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The Collaborative Divorce Process in Florida


In mid-2017, the Collaborative Law Process Act (CLPA) went into effect in Florida. At the time the governor signed the law, Florida was only the 14th state to enact a collaborative law statute. The CLPA helps promote the resolution of family law disputes through a collaborative process rather than letting a third party (a judge) weigh in and make determinations on important matters.

How Collaborative Divorce Works

Couples who are open to settlement negotiations can go through the collaborative divorce process, which is designed to be non-adversarial in nature, helping both spouses feel like their opinion matters and they have a vested interest in the outcome. By focusing on an ultimate goal of settlement, it can help relieve some of the tension that often builds during divorce proceedings.

The collaborative divorce kicks off with each party retaining their own Florida family law attorney once both spouses have agreed to try it. All parties initially meet to discuss a list of goals, and each side will meet with their respective client to keep them on track. The benefit is there is no need to involve the court and utilize traditional discovery methods or wait for the court to rule on the matter.

Not all cases will resolve during the collaborative divorce process. In these situations, you’ve divulged information through the process that now may harm you during a subsequent court proceeding. Thankfully, there is a privilege so participants feel comfortable that neither party will use the other’s side information against them in court.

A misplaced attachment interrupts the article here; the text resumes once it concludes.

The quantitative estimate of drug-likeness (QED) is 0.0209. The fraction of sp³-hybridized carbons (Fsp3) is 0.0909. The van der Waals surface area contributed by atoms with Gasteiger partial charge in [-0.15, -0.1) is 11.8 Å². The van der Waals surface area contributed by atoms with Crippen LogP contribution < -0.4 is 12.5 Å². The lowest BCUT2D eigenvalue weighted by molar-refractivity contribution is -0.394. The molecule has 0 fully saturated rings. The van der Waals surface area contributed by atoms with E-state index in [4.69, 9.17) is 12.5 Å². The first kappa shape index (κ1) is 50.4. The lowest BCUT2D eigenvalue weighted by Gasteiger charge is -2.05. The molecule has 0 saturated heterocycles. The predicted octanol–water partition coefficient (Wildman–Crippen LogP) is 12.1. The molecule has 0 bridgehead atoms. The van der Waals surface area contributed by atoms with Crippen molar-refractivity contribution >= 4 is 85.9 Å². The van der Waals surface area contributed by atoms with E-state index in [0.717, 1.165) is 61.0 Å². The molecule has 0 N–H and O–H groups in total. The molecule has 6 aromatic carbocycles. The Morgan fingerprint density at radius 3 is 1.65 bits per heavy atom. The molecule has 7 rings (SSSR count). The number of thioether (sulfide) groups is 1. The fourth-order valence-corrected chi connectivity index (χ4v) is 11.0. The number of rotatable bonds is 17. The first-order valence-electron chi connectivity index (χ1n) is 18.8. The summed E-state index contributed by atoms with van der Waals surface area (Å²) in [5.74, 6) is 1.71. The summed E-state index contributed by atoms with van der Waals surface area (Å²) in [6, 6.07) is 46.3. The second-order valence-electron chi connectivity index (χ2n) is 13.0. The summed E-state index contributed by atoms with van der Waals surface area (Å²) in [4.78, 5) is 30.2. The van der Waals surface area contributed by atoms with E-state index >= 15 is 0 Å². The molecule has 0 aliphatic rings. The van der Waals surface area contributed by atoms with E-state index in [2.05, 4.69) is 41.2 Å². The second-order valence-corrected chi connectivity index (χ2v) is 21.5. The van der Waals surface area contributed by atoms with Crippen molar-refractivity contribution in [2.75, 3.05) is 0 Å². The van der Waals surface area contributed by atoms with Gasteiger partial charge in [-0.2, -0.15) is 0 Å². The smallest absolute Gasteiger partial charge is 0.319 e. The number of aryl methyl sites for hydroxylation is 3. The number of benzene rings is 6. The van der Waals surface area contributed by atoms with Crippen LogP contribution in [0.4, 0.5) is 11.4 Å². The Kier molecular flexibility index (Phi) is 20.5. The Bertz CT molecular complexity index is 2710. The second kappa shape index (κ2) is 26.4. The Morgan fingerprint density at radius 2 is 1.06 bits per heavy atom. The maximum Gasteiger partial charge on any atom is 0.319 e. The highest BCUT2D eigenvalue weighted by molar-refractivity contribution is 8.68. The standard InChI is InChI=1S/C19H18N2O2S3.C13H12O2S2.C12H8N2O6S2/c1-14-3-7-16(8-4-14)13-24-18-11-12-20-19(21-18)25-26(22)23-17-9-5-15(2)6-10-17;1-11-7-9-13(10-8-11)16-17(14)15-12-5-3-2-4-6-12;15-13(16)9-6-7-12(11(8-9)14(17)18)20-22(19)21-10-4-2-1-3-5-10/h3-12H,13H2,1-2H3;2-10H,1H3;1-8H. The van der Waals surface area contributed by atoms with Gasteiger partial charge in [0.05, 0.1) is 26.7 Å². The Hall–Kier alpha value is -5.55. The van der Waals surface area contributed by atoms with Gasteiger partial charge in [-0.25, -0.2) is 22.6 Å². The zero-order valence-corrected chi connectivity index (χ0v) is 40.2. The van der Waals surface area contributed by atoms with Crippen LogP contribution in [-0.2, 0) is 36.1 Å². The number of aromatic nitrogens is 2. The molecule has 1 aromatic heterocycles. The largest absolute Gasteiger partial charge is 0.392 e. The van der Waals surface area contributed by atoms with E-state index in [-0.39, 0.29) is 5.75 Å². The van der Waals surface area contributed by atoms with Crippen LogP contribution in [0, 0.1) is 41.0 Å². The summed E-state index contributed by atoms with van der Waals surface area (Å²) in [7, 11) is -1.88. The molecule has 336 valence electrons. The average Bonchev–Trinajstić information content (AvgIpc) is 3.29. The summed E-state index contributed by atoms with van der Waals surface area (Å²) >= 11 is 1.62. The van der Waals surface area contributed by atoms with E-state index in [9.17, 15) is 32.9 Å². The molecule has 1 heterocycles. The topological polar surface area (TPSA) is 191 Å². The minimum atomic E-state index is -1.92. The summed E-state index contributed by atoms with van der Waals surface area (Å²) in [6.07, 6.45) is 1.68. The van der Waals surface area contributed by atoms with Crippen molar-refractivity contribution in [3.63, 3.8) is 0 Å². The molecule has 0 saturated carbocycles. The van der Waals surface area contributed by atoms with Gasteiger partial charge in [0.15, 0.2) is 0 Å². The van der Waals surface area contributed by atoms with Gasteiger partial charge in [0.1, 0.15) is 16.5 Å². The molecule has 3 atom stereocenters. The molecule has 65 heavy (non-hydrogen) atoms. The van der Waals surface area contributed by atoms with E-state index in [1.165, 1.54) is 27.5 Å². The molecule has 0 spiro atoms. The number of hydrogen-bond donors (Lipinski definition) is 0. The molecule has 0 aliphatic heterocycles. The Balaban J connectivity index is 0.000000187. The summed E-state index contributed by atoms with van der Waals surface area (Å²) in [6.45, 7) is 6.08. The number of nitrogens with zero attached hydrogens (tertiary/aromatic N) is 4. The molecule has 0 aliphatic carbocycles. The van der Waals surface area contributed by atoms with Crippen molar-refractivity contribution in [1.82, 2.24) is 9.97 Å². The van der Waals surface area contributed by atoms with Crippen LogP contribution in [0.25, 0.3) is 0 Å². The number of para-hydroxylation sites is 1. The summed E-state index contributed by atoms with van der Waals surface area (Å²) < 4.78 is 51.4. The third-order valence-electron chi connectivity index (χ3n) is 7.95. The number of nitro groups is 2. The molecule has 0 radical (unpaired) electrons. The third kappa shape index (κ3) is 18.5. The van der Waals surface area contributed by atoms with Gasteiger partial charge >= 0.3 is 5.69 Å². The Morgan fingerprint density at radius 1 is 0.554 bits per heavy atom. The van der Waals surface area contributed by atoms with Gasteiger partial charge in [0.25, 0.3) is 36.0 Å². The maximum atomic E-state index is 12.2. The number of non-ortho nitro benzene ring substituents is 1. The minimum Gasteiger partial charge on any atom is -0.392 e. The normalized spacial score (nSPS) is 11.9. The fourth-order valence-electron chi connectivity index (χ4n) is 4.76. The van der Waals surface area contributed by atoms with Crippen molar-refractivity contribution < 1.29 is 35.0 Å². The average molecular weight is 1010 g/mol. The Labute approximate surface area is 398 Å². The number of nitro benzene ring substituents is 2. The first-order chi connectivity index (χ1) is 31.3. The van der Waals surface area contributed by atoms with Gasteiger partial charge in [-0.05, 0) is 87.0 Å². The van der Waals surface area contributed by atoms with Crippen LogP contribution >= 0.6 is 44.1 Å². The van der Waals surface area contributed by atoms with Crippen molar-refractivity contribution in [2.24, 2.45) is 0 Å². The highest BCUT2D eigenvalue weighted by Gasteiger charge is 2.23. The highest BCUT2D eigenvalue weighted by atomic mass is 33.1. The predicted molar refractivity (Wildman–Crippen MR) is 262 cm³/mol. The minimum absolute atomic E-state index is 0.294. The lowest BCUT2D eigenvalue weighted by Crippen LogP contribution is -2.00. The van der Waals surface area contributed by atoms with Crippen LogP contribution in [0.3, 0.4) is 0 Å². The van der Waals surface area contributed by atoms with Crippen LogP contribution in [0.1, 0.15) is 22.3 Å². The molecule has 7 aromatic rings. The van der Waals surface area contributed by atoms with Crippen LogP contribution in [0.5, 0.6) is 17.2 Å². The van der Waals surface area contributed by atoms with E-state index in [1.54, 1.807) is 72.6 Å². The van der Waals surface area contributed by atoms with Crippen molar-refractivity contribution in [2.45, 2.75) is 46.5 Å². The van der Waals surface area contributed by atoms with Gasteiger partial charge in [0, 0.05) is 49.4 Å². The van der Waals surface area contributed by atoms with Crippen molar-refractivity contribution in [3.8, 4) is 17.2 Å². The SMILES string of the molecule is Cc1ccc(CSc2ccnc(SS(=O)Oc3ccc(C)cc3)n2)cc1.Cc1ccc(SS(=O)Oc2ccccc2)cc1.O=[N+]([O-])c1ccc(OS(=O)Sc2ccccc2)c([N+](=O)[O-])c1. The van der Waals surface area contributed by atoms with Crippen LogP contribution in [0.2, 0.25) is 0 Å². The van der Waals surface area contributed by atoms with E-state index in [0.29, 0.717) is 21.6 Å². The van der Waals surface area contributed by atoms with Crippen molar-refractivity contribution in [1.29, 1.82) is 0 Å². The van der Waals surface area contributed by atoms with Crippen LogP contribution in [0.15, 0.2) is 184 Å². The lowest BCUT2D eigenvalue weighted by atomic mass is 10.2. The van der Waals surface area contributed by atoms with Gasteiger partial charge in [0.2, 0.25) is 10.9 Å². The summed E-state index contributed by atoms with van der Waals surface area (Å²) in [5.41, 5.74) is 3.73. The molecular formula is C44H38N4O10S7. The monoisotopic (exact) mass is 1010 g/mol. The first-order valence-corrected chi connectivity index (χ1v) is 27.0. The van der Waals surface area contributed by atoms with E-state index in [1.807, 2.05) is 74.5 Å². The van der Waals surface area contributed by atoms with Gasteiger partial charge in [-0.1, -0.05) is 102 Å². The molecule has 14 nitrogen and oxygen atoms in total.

Parties will need to sign a participant agreement that outlines the terms and conditions of the collaborative divorce process. The agreement requires a signature that states you’re willing to negotiate in good faith with the intent of resolving your divorce out of court.

Pros and Cons of Collaborative Divorce

There are some obvious benefits of collaborative divorce, along with some potential drawbacks to consider.

Pros: Parties have greater control over the results and important decisions like child support, custody, and the division of marital assets. Traditional divorces can cost more since you have to hire experts. In a collaborative divorce, you hire one shared expert and split the cost. Since there is no official court-ordered discovery, things tend to move faster as parties work to get the information needed so the matter can be resolved amicably.

Potential Cons: If the collaborative divorce process fails, you are both required to retain new attorneys, as the agreement contains a clause that states that if the process doesn’t respond, you must hire new attorneys for the court case. Because you are doing this in good faith, there is the chance one spouse may not be so honest and hide assets or important information in order to protect themselves or their hidden assets. If there is a history of domestic violence, the judge may not allow the parties to utilize collaborative divorce.

Hiring a Collaborative Divorce Attorney

It’s important to retain a qualified Florida collaborative divorce attorney because the process is different than the standard dissolution of marriage in Florida. The Boca Raton family law attorneys at the Law Offices of Schwartz | White are skilled in both standard dissolution of marriage matters and collaborative divorce procedures. Contact our office at 561-391-9943 to schedule a confidential consultation.




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